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Sandra R. Williams, "Kid Leo" in Their Own Words



“I enrolled at Cleveland State University in 1968, just a few years after it officially came to exist with the charter that accredited it as a state university 1964. Therefore, I was part of CSU’s growing pains, so to speak—in more ways than one!"

"My decision to attend was an easy one: I came from a working-class family, a proud one but with limited financial resources. Leaving home to attend college was never a thought, let alone an option and the allure of an urban university was OK by me, since I was a city kid at heart. As they say, I grew up on the streets and a downtown campus sounded like pastoral surroundings that would feel like home. And CSU soon became my home away from home. That feeling was imperative in accelerating the process of learning and growing. At least it was for me."

“When I first joined the staff at WCSU radio, which predates your current FM station WCSB 89.3FM, the station had a strong ‘Top 40’ lean to its programming structure. The old guard was still entrenched, but I was part of the new breed of rag-tag of hippies, freaks and furiously independent individuals. It was the ‘70s, after all! Back then, I was also writing record reviews for The Cauldron newspaper on campus. Anyway, as a group, the WCSU group quickly became the ruling body of the radio station. At that time, ‘FM Progressive Rock Radio’ (WMMS, WNCR) was what most students at CSU were listening to—so we changed the sound and culture of the station to reflect. Truth be told, we weren’t a ‘real’ radio station back then: we were officially a carrier current operation; it was more like a PA system wired into the Stillwell Hall cafeteria [now Fenn Hall] and parts of Fenn Tower. That didn’t matter to us.  We were just happy to be spinning records, developing our ‘platter chatter’ [between song banter] and emulating the pros that many of us hoped to become. We also were very involved in trying to make the station a fully licensed FM property. That finally became reality in 1976 with WCSB, after I had already left for WMMS. And I applaud all those who saw that quest come to fruition.”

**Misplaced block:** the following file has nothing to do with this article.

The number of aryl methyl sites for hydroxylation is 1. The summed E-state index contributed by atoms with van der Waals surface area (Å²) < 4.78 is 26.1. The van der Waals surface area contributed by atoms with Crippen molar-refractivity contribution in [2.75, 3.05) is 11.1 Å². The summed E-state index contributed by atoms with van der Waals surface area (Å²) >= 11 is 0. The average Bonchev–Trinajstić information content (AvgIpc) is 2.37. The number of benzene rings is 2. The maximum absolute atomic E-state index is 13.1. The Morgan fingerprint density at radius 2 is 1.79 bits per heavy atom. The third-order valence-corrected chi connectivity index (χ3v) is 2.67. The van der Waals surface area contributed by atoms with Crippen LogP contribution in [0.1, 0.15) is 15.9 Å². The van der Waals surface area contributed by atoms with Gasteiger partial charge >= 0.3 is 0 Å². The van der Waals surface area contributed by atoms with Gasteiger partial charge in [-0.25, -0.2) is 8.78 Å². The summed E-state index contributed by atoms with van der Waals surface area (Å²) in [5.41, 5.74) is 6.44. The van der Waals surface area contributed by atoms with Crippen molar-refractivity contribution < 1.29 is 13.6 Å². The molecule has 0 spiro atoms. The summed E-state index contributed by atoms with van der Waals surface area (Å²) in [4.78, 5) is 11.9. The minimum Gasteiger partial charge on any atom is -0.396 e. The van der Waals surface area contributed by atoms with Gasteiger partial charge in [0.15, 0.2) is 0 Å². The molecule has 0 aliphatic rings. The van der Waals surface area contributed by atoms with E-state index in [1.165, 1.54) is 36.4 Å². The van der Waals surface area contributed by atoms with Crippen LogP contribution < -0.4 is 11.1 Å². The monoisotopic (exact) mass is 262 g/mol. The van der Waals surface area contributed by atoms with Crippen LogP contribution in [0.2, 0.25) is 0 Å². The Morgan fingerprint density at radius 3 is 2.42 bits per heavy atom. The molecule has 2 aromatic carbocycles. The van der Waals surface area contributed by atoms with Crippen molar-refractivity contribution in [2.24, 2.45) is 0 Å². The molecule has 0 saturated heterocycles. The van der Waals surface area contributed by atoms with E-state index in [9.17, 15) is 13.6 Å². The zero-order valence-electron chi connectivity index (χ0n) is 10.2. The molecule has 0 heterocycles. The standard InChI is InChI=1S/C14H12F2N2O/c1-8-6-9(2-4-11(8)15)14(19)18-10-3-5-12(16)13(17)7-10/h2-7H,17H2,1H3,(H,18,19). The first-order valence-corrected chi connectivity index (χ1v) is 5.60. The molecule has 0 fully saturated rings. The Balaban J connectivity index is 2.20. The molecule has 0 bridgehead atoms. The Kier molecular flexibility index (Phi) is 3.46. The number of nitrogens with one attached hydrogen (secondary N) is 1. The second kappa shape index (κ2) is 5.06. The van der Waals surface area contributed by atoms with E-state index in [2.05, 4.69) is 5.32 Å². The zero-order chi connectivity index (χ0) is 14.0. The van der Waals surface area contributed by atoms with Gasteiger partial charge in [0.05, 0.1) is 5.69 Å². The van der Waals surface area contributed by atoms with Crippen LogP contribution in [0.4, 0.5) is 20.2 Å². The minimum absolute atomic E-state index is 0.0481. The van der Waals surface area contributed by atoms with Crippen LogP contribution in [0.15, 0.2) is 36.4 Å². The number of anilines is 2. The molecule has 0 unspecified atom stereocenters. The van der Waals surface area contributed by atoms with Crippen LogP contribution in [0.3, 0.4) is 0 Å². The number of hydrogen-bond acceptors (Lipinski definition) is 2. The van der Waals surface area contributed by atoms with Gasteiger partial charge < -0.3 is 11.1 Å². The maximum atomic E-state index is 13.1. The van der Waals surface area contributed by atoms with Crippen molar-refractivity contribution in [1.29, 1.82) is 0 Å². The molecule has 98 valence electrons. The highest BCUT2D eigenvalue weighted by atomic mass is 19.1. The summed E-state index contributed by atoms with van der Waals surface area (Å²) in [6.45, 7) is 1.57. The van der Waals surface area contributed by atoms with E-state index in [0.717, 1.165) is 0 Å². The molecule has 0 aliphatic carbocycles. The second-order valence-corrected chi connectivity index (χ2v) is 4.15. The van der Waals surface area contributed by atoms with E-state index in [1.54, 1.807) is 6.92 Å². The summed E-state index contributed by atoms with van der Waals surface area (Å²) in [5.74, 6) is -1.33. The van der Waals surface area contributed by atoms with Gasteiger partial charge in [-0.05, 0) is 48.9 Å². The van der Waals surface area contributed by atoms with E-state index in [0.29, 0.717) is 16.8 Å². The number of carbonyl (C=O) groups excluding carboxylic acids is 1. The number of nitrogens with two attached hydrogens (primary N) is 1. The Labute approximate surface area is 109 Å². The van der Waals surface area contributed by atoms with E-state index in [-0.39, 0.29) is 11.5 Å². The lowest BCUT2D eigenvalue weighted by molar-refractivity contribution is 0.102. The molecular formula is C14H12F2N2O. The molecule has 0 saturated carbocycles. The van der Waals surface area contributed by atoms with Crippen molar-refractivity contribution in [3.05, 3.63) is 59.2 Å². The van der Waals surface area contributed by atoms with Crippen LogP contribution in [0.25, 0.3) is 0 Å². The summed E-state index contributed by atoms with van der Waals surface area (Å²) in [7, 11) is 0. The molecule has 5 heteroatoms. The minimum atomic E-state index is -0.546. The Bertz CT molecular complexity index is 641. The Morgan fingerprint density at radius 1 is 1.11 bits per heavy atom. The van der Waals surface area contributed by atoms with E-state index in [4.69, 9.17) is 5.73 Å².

“To echo many who have said this before, Rock ‘n’ Roll has entered the arena that also includes Jazz. It’s an original American art form that is no longer a popular genre but is of true historical importance and impact. Sure, there are still bands that exist today releasing some excellent Rock ‘n’ Roll in many of its various styles, but they have no bearing on what is driving the music industry today. This era reminds me of the late 1950s and pre-Beatles 1960s, only on steroids! Pop and hip-hop rule the day and honestly, if you can’t go viral on TikTok… go home! This is a time period super-dominated by stars rather than artists. It’s not about making music, but rather about making it!

“The concept of ‘going home again’ is likely part of the contrived Hollywood version of the ideal American life. However, I’m buying into it! Coming back to Cleveland so soon after I left as Columbia Records’ official representative on the Rolling Stones' Steel Wheels tour in September of 1989 was the perfect homecoming experience.”

“But there were two other comebacks that meant so much more to me: In 1990, I returned for one of the many official pre-opening ceremonies for the Rock and Roll Hall of Fame and Museum.  Unbeknownst to me, I was invited because then Ohio Governor-elect and former Cleveland Mayor (later U.S. Senator) George Voinovich wanted to present me with the Key to the City for my efforts involved with bringing the Rock Hall to my hometown. That absolutely meant the world to me! The other moment was also associated with the Rock Hall. It was during the historic concert held at the old Cleveland Municipal Stadium in 1995 as part of the festivities surrounding the Rock Hall’s Grand Opening.  I returned once again—gladly!—and I got to go onstage in front of 85,000 roaring fans and welcome them to kick off quite a night! I’m not given to goosebumps, but I came really close that evening.”